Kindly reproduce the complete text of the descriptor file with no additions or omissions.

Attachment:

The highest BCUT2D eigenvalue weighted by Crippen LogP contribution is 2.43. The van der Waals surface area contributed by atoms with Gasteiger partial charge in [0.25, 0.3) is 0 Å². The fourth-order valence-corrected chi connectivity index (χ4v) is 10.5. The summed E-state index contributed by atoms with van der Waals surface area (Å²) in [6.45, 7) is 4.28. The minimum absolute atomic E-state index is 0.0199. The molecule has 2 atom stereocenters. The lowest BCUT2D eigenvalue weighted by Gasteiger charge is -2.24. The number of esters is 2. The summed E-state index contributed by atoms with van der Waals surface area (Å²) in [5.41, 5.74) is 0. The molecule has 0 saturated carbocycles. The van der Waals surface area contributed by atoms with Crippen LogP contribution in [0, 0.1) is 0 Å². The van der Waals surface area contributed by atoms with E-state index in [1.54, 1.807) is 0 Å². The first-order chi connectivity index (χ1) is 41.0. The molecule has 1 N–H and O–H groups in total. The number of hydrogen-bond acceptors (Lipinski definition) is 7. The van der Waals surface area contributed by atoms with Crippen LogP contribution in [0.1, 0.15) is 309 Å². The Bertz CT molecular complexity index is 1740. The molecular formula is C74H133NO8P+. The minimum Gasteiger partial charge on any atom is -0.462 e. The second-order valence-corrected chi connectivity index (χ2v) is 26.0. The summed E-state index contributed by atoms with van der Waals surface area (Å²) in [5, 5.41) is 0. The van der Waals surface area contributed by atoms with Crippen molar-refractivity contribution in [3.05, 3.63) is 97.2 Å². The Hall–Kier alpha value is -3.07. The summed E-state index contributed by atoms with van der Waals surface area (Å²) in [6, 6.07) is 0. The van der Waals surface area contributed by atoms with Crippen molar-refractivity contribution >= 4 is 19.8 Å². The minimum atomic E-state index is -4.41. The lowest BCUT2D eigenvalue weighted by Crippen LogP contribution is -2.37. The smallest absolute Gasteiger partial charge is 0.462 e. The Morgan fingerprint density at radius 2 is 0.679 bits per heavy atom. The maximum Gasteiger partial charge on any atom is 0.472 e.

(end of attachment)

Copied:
The highest BCUT2D eigenvalue weighted by Crippen LogP contribution is 2.43. The van der Waals surface area contributed by atoms with Gasteiger partial charge in [0.25, 0.3) is 0 Å². The fourth-order valence-corrected chi connectivity index (χ4v) is 10.5. The summed E-state index contributed by atoms with van der Waals surface area (Å²) in [6.45, 7) is 4.28. The minimum absolute atomic E-state index is 0.0199. The molecule has 2 atom stereocenters. The lowest BCUT2D eigenvalue weighted by Gasteiger charge is -2.24. The number of esters is 2. The summed E-state index contributed by atoms with van der Waals surface area (Å²) in [5.41, 5.74) is 0. The molecule has 0 saturated carbocycles. The van der Waals surface area contributed by atoms with Crippen LogP contribution in [0, 0.1) is 0 Å². The van der Waals surface area contributed by atoms with E-state index in [1.54, 1.807) is 0 Å². The first-order chi connectivity index (χ1) is 41.0. The molecule has 1 N–H and O–H groups in total. The number of hydrogen-bond acceptors (Lipinski definition) is 7. The van der Waals surface area contributed by atoms with Crippen LogP contribution in [0.1, 0.15) is 309 Å². The Bertz CT molecular complexity index is 1740. The molecular formula is C74H133NO8P+. The minimum Gasteiger partial charge on any atom is -0.462 e. The second-order valence-corrected chi connectivity index (χ2v) is 26.0. The summed E-state index contributed by atoms with van der Waals surface area (Å²) in [5, 5.41) is 0. The van der Waals surface area contributed by atoms with Crippen molar-refractivity contribution in [3.05, 3.63) is 97.2 Å². The Hall–Kier alpha value is -3.07. The summed E-state index contributed by atoms with van der Waals surface area (Å²) in [6, 6.07) is 0. The van der Waals surface area contributed by atoms with Crippen molar-refractivity contribution >= 4 is 19.8 Å². The minimum atomic E-state index is -4.41. The lowest BCUT2D eigenvalue weighted by Crippen LogP contribution is -2.37. The smallest absolute Gasteiger partial charge is 0.462 e. The Morgan fingerprint density at radius 2 is 0.679 bits per heavy atom. The maximum Gasteiger partial charge on any atom is 0.472 e.